“What happens when a floor gets like that is it generally becomes cluttered and more dangerous. You’ve not only got trip and slip hazards in the floor itself, but if it’s a tired and worn floor, we find that there’s less motivation to maintain the area, which leads to the clutter and of course increased risk of an accident. In addition, as corrosion progresses, we start seeing issues like concrete cancer because waste water and chemicals get into the cracks and attack the reinforced concrete substrate and so forth.”

Allied Finishes got involved in the refurbishment over the Christmas shutdown period. The team ripped up the old floor, got down to a solid substrate, and then started rebuilding. Exposed steel reinforcing was treated, cracks were sealed with high strength resins, and low patches where there was pooling water were corrected.

“Apart from the fact a food floor is not allowed to have pooling fluids, it also creates a health and safety issue,” said Gillies. “Once that was done – what we call a localised full correction – we then went through and resurfaced the floor. It really is a beautiful floor.”

Like most retrofits, there were challenges with the Casella project. One was that they were dealing with a live plant, as opposed to a new project, so Allied had to work around Casella’s deadlines. This is why the Christmas shutdown period was chosen.

“We had a lot of difficult access issues to deal with,” said Gillies. “A lot of penetrations into the floor, for example – feet of tanks and things like that. They have to be treated very carefully because anything that penetrates the floor is a potential breakdown point. Along with the floor resurfacing, the surface drainage needed to be reviewed and adjusted. To do this, laser levels were used, ensuring gradual, even, effective falls to wastes.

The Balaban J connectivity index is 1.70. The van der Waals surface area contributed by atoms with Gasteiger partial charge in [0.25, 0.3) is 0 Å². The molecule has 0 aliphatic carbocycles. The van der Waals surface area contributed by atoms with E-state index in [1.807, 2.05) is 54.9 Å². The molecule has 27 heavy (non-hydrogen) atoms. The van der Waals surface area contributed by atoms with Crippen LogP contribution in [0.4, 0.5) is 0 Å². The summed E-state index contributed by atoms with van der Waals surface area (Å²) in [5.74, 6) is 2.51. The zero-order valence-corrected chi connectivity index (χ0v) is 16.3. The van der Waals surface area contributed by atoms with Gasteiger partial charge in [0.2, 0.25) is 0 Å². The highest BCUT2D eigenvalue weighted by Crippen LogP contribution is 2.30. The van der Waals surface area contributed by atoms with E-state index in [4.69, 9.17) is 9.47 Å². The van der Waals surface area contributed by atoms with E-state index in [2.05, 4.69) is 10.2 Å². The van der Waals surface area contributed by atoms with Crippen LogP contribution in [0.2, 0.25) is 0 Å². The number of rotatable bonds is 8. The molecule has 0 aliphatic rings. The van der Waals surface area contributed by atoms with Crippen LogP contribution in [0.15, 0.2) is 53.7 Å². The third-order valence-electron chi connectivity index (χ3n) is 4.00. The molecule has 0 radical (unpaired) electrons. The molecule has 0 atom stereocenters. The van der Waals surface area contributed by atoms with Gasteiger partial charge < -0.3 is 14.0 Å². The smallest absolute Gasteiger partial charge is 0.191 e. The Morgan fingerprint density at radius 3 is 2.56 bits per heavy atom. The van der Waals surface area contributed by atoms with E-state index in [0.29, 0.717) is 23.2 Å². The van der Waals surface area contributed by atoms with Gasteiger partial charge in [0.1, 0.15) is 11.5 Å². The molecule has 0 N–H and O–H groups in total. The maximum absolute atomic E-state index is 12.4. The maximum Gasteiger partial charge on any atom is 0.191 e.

Gillies said it was a very tight time line, but the project went well. “We had a team of 12 on site every day for two weeks except Christmas Day and Boxing Day.”

Being a major producer and exporter, adherence to the applicable standards were important to Casella.

“Obviously we had to lay the floor to meet Standard 3.2.3 of the Australian/New Zealand food standard code for Food Premises and Equipment,” said Gillies. “It says that floors must be able to be effectively cleaned, be unable to absorb grease, food particles or water, be laid so there is no pooling of water, and, where practical, be unable to provide harbourage for pests.”

And the future? What are some of the current trends in the flooring coating industry?
“We’re doing a lot more with antimicrobial coatings such as our SteriFloor range. Although different studies indicate that COVID-19 isn’t transferred by food or on food packaging, there is still a heightened awareness of the risk or contamination,” said Gillies. “SteriFloor has strong anti-microbial properties that thwart the growth of microbes.”

Another feature of Allied Finishes flooring is reduced curing time.

“Often we’ll be engaged to do maintenance works on weekends, as we have a reputation for taking food and beverage factory shutdowns very seriously. It is something that our company is passionate about,” said Gillies. “We want our clients to be always be able to trust us to meet their shutdown times. We’ll guarantee to meet their shutdown times, and if we are an hour over, then we discount our invoice heavily. We do this because we know and understand that shutdowns in food factories are expensive. Our clients need to keep producing their products. Labour in Australia is expensive, and food is a global commodity so down-time on a food production line is very costly.

“I suppose that is why we don’t lose customers. We have a reputation for doing the absolute best for our clients in all respects including solution features and shut-down times.”